The following recent releases are worth checking out for yourself and are also suggested for the musically inclined on your gift list.
“Three Mountain Pass” ( Innova) by Van-Anh Vanessa Vo, along with the Kronos Quartet, is a collection of contemporary settings of traditional Vietnamese songs which, as the liner notes suggest, definitely breathes new life into traditional instruments and music. She is a master of Vietnamese stringed instruments from various regions of the country and her global perspective includes a take on Eric Satie’s “Trois Gnossiennes.”
“Amor t’Esla” (Banda Magda), self-released on their eponymously named label, this Brooklyn-based ensemble takes a spirited and poly-vocal look (mostly sung in French) at several strains of world music—focusing on mid-twemtieth century expressions — from French Pop and Chanson to Greek folks songs and beyond. Named one of NPR’s 120 Favorite World Music Albums of the Year, it’s definitely worth checking out.
“Nomad,” (Noneusch) by Bombino, a rocking and hard driving album by the Tuareg singer and guitarist, recorded in Nashville at the invitation of the Black Keys. It’s guitar-driven, hook-laced, desert rock-blues in the tradition of many other artists from Mali, think Ali Farka Toure meets Mark Knopfler and you’ll begin to get the idea. This albums prompts many queries of “who in the hell is that?”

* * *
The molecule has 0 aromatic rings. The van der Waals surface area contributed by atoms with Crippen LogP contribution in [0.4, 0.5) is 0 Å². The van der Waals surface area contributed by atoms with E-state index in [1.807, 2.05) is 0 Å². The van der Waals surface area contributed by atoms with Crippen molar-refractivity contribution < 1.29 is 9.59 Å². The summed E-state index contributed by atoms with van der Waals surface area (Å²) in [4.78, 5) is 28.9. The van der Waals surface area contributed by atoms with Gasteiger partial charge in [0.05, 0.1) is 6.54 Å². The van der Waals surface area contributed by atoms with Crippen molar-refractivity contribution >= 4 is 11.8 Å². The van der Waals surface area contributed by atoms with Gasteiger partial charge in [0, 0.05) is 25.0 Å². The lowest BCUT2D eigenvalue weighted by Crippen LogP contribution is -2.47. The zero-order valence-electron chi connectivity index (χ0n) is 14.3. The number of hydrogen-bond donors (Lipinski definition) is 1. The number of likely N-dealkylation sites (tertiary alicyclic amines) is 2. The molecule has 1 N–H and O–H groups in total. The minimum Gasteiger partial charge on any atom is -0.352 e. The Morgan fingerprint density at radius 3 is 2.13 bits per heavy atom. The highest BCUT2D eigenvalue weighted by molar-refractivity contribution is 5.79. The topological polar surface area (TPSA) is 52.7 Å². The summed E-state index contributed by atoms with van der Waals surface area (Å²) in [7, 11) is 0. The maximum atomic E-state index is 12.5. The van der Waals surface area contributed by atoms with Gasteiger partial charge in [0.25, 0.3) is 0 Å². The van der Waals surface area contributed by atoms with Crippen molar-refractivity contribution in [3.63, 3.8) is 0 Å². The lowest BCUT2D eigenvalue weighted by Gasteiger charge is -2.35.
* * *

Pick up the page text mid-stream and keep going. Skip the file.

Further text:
“Who Is William Onyeabor” (Luka Bop), issued on David Byrne’s label (as part of its World Psychedelic Classics), this album collects a sampling of the Nigerian artist’s recordings from the 1970s. Inter-locking African grooves meet synthesizer dance music somewhere out on the plains of nowhere. You could call is disco funk meets Morricone film music as well as many other things such as jumbled Afro-Pop guitars and call and response vocals mixed into a thrumming drum machine.
“Wed 21” (Crammed Discs), by Juana Molina is the most recent release by the Argentinian singer-songwriter known for her unusual arrangements which, in the spirit of trying to coin labels for everything, have been called “folktronica.” Straddling genres from the folky to the rocky, blending guitar and folk-pop sentiments with ambient electronics, her music makes for an intriguing listen.
“Aljawal” (Soundway) by Debruit & Alsarah is a collaboration between the French musical producer and the Sudanese born (but now Brooklyn-based) vocalist. Combining haunting and ethereal vocal harmonies with African and western rhythms, the duo manages—alluding to the title — to create a wandering nomadic sense of the musical sounds of the globalized twenty-first century.
We’ll take a look at other musical genres in the coming weeks.
Kirk Robertson writes about the arts in Churchill County. He may be reached at firstname.lastname@example.org.